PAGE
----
By Ikeddy Isiguzo
THE passing year started on a sad note with the controversial death of Uche Okafor, in the USA. The former Eagles defender was found dead in his apartment. The initial impression was that he committed suicide. Investigations later vindicated those who believed that was not Uche – he was murdered.
We were reeling from that shock when Vanguard’s avid golf writer Richard Animam passed on to the shock of family, friends and associates. The fading year was one in which deaths, including former world heavyweight champion and renowned Mohammed Ali foe, Ken Norton, hit sports.
Only last week Sunday Bada, 41, Nigeria’s foremost 400m runner, joined. Bada took on the 400m tradition that Nigerian sprinters, most famously Innocent Egbunike, had established, extended and dominated it. He won three medals at the World Indoor Championships, an area he excelled.
His two silver medals and gold in 1997 were high points that no other African reached. His personal best times were 44.63 seconds (out door) and 45.51 seconds (indoor, the African record).
A three-time Olympian (1992, 1996, 2000), Bada won gold at the 2000 Games in the 4x400m relay, where the Nigerian team took the silver medal, but was confirmed the gold medal winner eight years after, following the disqualification of the USA whose team members failed drug tests. The national record of 2:58.68 minutes from that event still stands.
Bada began modestly with bronze medals in the 200m and 400m at the 1990 African Championships. He won silver at the 1991 All-Africa Games in the 400m. At the 1992 Olympics, in the 4x400m relay he finished fifth with a retiring Egbunike, who returned eight years after to coach the gold-winning Olympic relay team in which Bada ran.
In September 1992 at the IAAF World Cup in Havana, Bada won the 400m in 44.99 seconds, the first time he went under 45 seconds.
He was Nigerian 400m champion in 1990, 1991, 1992, 1993, 1994, 1995, 1996, 1997 and 2001. Bada in 1993 won the first of his medals at the World Indoor Championships, silver. The same year he finished fifth at the 1993 World Championships.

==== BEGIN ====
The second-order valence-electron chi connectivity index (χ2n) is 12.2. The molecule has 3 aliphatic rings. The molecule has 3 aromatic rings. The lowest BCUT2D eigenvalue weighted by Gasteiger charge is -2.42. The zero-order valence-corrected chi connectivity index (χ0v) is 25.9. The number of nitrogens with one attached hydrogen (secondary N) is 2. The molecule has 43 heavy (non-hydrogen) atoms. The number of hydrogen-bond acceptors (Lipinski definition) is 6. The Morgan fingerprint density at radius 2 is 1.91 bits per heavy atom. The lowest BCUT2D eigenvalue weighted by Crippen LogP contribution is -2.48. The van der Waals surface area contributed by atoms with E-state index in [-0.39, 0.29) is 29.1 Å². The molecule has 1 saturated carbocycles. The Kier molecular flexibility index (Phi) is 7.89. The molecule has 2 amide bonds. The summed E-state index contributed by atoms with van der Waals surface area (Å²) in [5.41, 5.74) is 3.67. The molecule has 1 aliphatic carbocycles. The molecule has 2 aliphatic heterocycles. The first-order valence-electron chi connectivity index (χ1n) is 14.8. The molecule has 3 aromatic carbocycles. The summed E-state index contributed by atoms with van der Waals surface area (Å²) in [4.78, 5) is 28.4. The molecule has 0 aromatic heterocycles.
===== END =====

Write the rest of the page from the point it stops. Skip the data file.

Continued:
Again he was fifth at the 1995 World Championships, posting 44.63 seconds, the second fastest time ever by a Nigerian, after Egbunike’s 44.17 seconds in 1987. His other marks are, a bronze medal at the 1994 Commonwealth Games and a 4x400m relay bronze at the 1995 World Championships.
Bada retired in 2001 season but remained active as the technical director of the Athletics Federation of Nigeria and in the police where he had a growing career as an officer. The tears are not for the loss of a great athlete, but a great human being who respected others and never trumpeted his achievements, on and off the track.
Flickers Of Hope
HEARTLAND Flickers of Owerri won the African Women’s Hockey Championship last week. If you did not hear about it, well you could reckon it shows how much attention others sports get. Congratulations Heartland, the challenge remains the top, the World Championship.
•SAND Eagles downed Brazil 9-4 to win the Copa Lagos, the first organised beach football in Nigeria with more international flavours from the participation of England and South Africa. Remember the Nigerian team lost the quarter-finals 10-8 to Brazil at the World Cup in a competition that two Nigerian players were denied visa, and the Brazilians stretched to take the game. Congratulations Eagles. What is left is for you beat Brazil again when it matters more.
•THE House of Representatives Committee on Sports has promised to give a legal status to the board of Nigerian football in 2012. The Nigeria Football Association has been the official name of the board. Act 101 of 1992, the law through which football receives billions of Naira annually, from national coffers, also refers to the board as Nigeria Football Association.
In the past few years, some schemers, working in concert with National Assembly, created the Nigeria Football Federation, an illegal body, that our laws do not recognise. Unfortunately, solely for their benefit, the National Assembly keeps appropriating money to this illegal body.
•NOTHING was wrong with Nigerian football (it is supposed to be sports) according to the House of Representatives Committee in Sports, except that none of our national football teams qualified for a competition in 2012. It is really something fundamental, for the football-minded sports committee.
It is painful to lose the opportunity of overseeing football’s huge budget and the many trips from its competitions. I hear someone is already suggesting the Committee needs to be at the 2012 Nations Cup in Gabon to probe why Nigeria did not qualify.
Merry Xmas, Happy New Year
MAY I use this opportunity to wish you a Merry Christmas and a Happy New Year. We need to brace up for a challenging year, more challenging than any before it. This column will be back on 06 January 2012. See you then, God willing.